Depersonalization and addiction are two serious mental health concerns that can feed off each other to create a negative spiral. But how are depersonalization, derealization, and addiction linked, and what can you do when you’re dealing with them? This blog explores depersonalization, derealization, and addiction and where to get addiction treatment when you find yourself struggling.
To get in touch with a mental health professional at The Bluffs, call 850.374.5331 to learn more about our extensive addiction treatment program and how it can help.
What Is Depersonalization?
Depersonalization is a relatively common psychological phenomenon. Over a lifespan, more people than not will have an experience of depersonalization, even if they don’t recognize that term. Depersonalization is the feeling of being disconnected from your body, mind, or emotions. When a person experiences depersonalization, they may feel:
- Like an outside observer of their thoughts, actions, or behavior
- As though they are not in control of their movements or actions
- Emotionally numb to their situation
Often, depersonalization is known as derealization. The two are closely related, but derealization has to do with feeling alienated from one’s surroundings instead of oneself. Both can occur during addiction.
How Are Depersonalization and Addiction Linked?
Depersonalization and addiction are related in several different ways. The first is that certain drugs may produce the sensation of depersonalization. Ketamine, methamphetamine, LSD, magic mushrooms, and DMT can cause people to feel as though they have lost touch with their bodies or surroundings. This can occur either as a direct drug effect or as a symptom of drug or alcohol withdrawal.
But the relationship goes the other way as well. People who experience depersonalization are more likely to engage in substance use and may develop a drug or alcohol addiction as a result. While there is limited research on the direct connection between depersonalization and addiction, there are several pathways that demonstrate how the two are linked.
Depersonalization is often the result of severe anxiety, such that the diagnosis of a depersonalization-derealization disorder is a subclass of anxiety disorders.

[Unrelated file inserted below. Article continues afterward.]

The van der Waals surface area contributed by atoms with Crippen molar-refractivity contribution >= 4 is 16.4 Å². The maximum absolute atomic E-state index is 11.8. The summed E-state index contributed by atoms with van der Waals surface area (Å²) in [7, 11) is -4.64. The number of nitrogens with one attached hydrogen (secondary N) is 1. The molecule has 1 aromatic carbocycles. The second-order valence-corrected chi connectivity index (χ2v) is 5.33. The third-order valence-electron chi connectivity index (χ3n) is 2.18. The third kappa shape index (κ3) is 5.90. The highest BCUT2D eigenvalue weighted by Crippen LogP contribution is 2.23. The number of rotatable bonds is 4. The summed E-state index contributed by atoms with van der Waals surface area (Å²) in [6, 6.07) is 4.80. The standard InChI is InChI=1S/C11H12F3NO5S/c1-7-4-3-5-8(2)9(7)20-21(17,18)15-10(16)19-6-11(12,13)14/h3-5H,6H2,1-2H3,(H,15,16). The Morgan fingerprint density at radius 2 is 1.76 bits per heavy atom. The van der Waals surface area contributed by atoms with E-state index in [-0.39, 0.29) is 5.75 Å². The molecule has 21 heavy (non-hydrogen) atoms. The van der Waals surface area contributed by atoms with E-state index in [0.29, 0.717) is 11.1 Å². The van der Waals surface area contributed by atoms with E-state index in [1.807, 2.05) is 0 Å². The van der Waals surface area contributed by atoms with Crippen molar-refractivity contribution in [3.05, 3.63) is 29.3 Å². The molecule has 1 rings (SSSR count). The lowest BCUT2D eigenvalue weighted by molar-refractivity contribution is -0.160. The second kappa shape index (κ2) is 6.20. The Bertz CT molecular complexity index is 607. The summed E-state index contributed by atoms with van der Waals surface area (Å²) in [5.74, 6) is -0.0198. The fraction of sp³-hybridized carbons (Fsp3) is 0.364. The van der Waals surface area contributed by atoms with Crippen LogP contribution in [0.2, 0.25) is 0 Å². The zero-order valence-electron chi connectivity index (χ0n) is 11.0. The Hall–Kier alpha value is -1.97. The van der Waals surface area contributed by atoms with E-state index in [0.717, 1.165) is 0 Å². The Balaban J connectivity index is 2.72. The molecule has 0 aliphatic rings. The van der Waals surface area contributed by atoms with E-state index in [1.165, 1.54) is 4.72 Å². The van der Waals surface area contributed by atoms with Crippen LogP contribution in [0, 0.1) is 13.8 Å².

People experiencing extreme anxiety may be more likely to engage in substance use, have a higher risk of developing addiction, and use drugs or alcohol in an attempt to self-medicate their symptoms.
Depersonalization is a frequent symptom for people who have lived through extremely traumatic experiences. From this perspective, depersonalization serves as a defense mechanism that distances people from their intense and traumatic experiences.
People who continue to experience the effects of trauma well after the event has occurred may be diagnosed with post-traumatic stress disorder (PTSD). In fact, PTSD and addiction share a symbiotic relationship. It may be the case that people who experience depersonalization are also be dealing with trauma and could benefit from dual-diagnosis addiction treatment.
At a more general level, there is a connection between depersonalization and derealization and stress. The cumulative weight of dozens of different stressors can leave people feeling overwhelmed and may lead them to turn to drug or alcohol use as a type of release valve.
Yet using substances to deal with stress often develops into an addiction, and many will need professional help in order to recover.
Get Help for Depersonalization and Addiction at The Bluffs
If you or a loved one is struggling with the symptoms of depersonalization and addiction, reach out to the team at The Bluffs by calling 850.374.5331.
Our multifaceted team of mental health and addiction experts would be happy to walk you through our treatment options and explain how professional help can help you to overcome addiction and find relief from the symptoms of depersonalization. No matter how severe your symptoms are, you can recover.